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Blah Blah Blah: What To Do When Words Don't Work [Kindle Edition]

Dan Roam
4.5 out of 5 stars  See all reviews (56 customer reviews)

Print List Price: $29.95
Kindle Price: $14.39
You Save: $15.56 (52%)
Sold by: Penguin Group (USA) LLC

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Book Description

Ever been to so many meetings that you couldn't get your work done? Ever fallen asleep during a bulletpoint presentation? Ever watched the news and ended up knowing less? Welcome to the land of Blah Blah Blah.

The Problem: We talk so much that we don't think very well. Powerful as words are, we fool ourselves when we think our words alone can detect, describe, and defuse the multifaceted problems of today. They can't-and that's bad, because words have become our default thinking tool.

The Solution: This book offers a way out of blah-blah-blah. It's called "Vivid Thinking."

In Dan Roam's first acclaimed book, The Back of the Napkin, he taught readers how to solve problems and sell ideas by drawing simple pictures. Now he proves that Vivid Thinking is even more powerful. This technique combines our verbal and visual minds so that we can think and learn more quickly, teach and inspire our colleagues, and enjoy and share ideas in a whole new way.

The Destination: No more blah-blah-blah. Through Vivid Thinking, we can make the most complicated subjects suddenly crystal clear. Whether trying to understand a Harvard Business School class, or what went down in the Conan versus Leno battle for late-night TV, or what Einstein thought about relativity, Vivid Thinking provides a way to clarify anything.

Through dozens of guided examples, Roam proves that anyone can apply this systematic approach, from leftbrain types who hate to draw to right-brainers who hate to write. This isn't just a book about improving communications, presentations, and ideation; it's about removing the blah-blah- blah from your life for good.




Editorial Reviews

About the Author

Dan Roam is the author of The Back of the Napkin, which was Fast Company's Best Business Book of the Year and BusinessWeek's Innovation and Design Book of the Year. His consulting clients have included Microsoft, Google, Wal-Mart, Boeing, Lucasfilm, The Gap, the U.S. Navy, and the White House Office of Communications. His health-care analysis was named BusinessWeek's Best Presentation of 2009. He lives in San Francisco.

Visit www.danroam.com

Product Details

  • File Size: 17691 KB
  • Print Length: 368 pages
  • Publisher: Portfolio; 1 edition (November 1, 2011)
  • Sold by: Penguin Group (USA) LLC
  • Language: English
  • ASIN: B005GSZZFG
  • Text-to-Speech: Enabled
  • X-Ray:
  • Word Wise: Not Enabled
  • Lending: Not Enabled
  • Amazon Best Sellers Rank: #140,698 Paid in Kindle Store (See Top 100 Paid in Kindle Store)
  •  Would you like to give feedback on images?.


Customer Reviews

Most Helpful Customer Reviews
92 of 95 people found the following review helpful
Format:Hardcover
Those who have already read one or both of Dan Roam's previous books, The Back of the Napkin and Unfolding the Napkin, will be pleased to know that in his latest book, he develops some of his most valuable insights in much greater depth but also expands the scope of his analysis to include new issues and new challenges as well as new opportunities to communicate more effectively. Of even greater significance, at least to me, he explains with exceptional precision and clarity the interdependence of verbal and visual literacy.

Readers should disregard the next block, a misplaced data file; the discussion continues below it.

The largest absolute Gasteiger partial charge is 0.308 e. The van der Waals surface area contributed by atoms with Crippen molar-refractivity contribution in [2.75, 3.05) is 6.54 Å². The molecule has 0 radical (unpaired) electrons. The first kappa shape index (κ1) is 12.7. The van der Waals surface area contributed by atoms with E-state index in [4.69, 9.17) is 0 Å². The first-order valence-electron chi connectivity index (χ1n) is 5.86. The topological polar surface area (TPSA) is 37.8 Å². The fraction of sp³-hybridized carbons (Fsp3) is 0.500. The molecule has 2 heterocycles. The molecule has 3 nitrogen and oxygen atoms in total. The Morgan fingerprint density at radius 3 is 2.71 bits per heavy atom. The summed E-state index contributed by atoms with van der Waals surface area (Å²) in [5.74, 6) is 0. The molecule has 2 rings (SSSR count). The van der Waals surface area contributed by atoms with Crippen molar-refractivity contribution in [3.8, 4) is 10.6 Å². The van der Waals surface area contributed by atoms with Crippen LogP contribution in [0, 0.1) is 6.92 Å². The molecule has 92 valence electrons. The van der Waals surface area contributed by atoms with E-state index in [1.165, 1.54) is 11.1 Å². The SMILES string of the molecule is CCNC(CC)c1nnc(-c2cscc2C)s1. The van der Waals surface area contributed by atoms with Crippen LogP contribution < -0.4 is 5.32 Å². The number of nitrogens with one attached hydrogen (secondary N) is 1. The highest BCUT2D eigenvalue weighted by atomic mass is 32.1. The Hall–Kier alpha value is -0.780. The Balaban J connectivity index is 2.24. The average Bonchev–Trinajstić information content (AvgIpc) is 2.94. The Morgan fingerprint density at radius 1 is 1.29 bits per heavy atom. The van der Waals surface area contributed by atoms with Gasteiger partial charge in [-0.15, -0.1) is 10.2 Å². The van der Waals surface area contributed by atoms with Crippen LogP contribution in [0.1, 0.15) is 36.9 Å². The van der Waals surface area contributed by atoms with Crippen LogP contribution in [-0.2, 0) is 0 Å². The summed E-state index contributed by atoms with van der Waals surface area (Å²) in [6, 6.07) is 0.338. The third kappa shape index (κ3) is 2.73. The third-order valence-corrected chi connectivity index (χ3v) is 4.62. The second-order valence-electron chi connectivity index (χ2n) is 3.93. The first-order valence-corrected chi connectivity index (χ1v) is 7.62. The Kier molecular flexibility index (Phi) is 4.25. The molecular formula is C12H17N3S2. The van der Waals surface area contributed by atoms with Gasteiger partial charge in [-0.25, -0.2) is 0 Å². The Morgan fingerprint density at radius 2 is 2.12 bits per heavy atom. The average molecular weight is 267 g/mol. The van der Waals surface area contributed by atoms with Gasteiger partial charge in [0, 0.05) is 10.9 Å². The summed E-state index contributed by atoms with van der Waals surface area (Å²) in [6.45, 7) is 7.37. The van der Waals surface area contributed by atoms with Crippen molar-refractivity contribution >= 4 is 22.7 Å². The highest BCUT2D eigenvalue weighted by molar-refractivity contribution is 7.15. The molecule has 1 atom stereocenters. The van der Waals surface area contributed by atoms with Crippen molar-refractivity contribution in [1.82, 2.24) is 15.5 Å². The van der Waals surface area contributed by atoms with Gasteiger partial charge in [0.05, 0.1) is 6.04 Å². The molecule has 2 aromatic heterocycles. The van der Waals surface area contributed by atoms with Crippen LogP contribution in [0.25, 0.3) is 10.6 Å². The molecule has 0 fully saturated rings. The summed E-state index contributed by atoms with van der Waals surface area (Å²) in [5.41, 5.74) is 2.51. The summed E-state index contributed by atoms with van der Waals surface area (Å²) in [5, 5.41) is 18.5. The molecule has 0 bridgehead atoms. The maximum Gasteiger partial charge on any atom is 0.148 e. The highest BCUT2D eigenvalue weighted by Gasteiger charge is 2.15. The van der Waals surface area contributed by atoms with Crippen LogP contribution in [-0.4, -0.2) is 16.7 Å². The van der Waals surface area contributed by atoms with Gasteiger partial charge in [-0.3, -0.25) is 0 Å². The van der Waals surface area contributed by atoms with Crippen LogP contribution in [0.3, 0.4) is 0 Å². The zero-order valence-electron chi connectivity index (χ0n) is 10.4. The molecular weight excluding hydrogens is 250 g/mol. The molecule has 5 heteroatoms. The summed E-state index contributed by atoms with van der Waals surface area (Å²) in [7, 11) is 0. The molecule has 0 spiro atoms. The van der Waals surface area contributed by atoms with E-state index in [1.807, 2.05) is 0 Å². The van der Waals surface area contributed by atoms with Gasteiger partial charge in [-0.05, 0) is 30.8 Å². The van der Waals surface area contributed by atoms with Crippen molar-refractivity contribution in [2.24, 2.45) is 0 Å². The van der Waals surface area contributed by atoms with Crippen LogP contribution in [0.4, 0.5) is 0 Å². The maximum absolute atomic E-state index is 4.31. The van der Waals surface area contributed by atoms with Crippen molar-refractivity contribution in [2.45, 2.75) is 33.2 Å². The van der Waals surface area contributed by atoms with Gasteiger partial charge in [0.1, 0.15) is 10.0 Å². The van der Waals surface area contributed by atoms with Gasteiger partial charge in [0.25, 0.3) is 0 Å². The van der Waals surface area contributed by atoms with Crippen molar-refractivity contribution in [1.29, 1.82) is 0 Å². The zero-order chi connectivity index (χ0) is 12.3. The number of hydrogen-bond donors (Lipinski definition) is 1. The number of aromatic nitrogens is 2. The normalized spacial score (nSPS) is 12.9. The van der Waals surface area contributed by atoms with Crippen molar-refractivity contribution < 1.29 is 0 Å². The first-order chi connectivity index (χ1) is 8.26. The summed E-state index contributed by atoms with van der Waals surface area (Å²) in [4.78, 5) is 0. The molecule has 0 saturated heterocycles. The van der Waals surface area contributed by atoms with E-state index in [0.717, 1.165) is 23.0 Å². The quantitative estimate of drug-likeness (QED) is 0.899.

In the first "Napkin" book, Roam suggests to his reader that one of the best ways to answer a question, solve a problem, persuade others, or to achieve another goal is to express its essence. What the French characterize as a precís. For example, formulate it as a simple drawing. You may claim that you have no skills for drawing. That's good news. Why? Roam asserts that less-sophisticated drawings have greater impact because those who see them can more easily identify with stick figures, for example, and focus more readily on the relationships suggested, such as between and among options to be considered, implications and consequences, and cause-and-effect relationships. Simple drawings accelerate both inductive and deductive reasoning.

Then in the second "Napkin" book, he reiterates three key points:

1. There is no more powerful way to discover a new idea than to draw a simple picture.
2. There is no faster way to develop and test an idea than to draw a simple picture.
3. There is no more effective way to share an idea with other people than to draw a simple picture.

In both "Napkin" books, Roam explains how to achieve these objectives by (you guessed it) drawing a series of simple pictures.
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36 of 38 people found the following review helpful
5.0 out of 5 stars Taking it to the next level November 1, 2011
Format:Hardcover
I have been a fan of Dan Roam's work since I first saw his blog sometime in 2006. Dan has a fantastic way of simplifying things that seem difficult, or even impossible, to the point where they are easy to understand and achieve. In his first book, The Back of the Napkin, he demonstrated in a step-by-step fashion how anyone can use pictures to improve their thinking, solve problems and sell their ideas. In this book he takes it to the next level. He shows you how to not be boring. This may sound like something simple, and when you are talking about simple things maybe it is. But what about when you want to explain something that's complex or potentially confusing? If this is your challenge this book will be especially helpful.